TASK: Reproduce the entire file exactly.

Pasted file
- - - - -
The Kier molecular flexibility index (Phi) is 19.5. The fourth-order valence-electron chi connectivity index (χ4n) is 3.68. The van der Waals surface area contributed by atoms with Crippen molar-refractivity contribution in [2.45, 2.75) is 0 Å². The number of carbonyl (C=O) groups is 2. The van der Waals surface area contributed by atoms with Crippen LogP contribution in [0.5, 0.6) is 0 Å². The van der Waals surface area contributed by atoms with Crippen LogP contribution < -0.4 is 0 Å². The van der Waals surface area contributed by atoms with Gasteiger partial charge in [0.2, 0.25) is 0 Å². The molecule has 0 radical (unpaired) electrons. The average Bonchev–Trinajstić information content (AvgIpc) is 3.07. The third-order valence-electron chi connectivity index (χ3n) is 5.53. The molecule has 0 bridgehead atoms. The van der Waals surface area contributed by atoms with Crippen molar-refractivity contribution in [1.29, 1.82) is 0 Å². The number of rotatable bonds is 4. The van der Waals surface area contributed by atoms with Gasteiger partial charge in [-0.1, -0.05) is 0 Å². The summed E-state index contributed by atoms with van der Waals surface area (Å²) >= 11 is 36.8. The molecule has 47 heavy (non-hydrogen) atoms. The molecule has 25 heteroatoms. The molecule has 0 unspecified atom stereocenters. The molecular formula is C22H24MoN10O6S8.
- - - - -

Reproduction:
The Kier molecular flexibility index (Phi) is 19.5. The fourth-order valence-electron chi connectivity index (χ4n) is 3.68. The van der Waals surface area contributed by atoms with Crippen molar-refractivity contribution in [2.45, 2.75) is 0 Å². The number of carbonyl (C=O) groups is 2. The van der Waals surface area contributed by atoms with Crippen LogP contribution in [0.5, 0.6) is 0 Å². The van der Waals surface area contributed by atoms with Crippen LogP contribution < -0.4 is 0 Å². The van der Waals surface area contributed by atoms with Gasteiger partial charge in [0.2, 0.25) is 0 Å². The molecule has 0 radical (unpaired) electrons. The average Bonchev–Trinajstić information content (AvgIpc) is 3.07. The third-order valence-electron chi connectivity index (χ3n) is 5.53. The molecule has 0 bridgehead atoms. The van der Waals surface area contributed by atoms with Crippen molar-refractivity contribution in [1.29, 1.82) is 0 Å². The number of rotatable bonds is 4. The van der Waals surface area contributed by atoms with Gasteiger partial charge in [-0.1, -0.05) is 0 Å². The summed E-state index contributed by atoms with van der Waals surface area (Å²) >= 11 is 36.8. The molecule has 47 heavy (non-hydrogen) atoms. The molecule has 25 heteroatoms. The molecule has 0 unspecified atom stereocenters. The molecular formula is C22H24MoN10O6S8.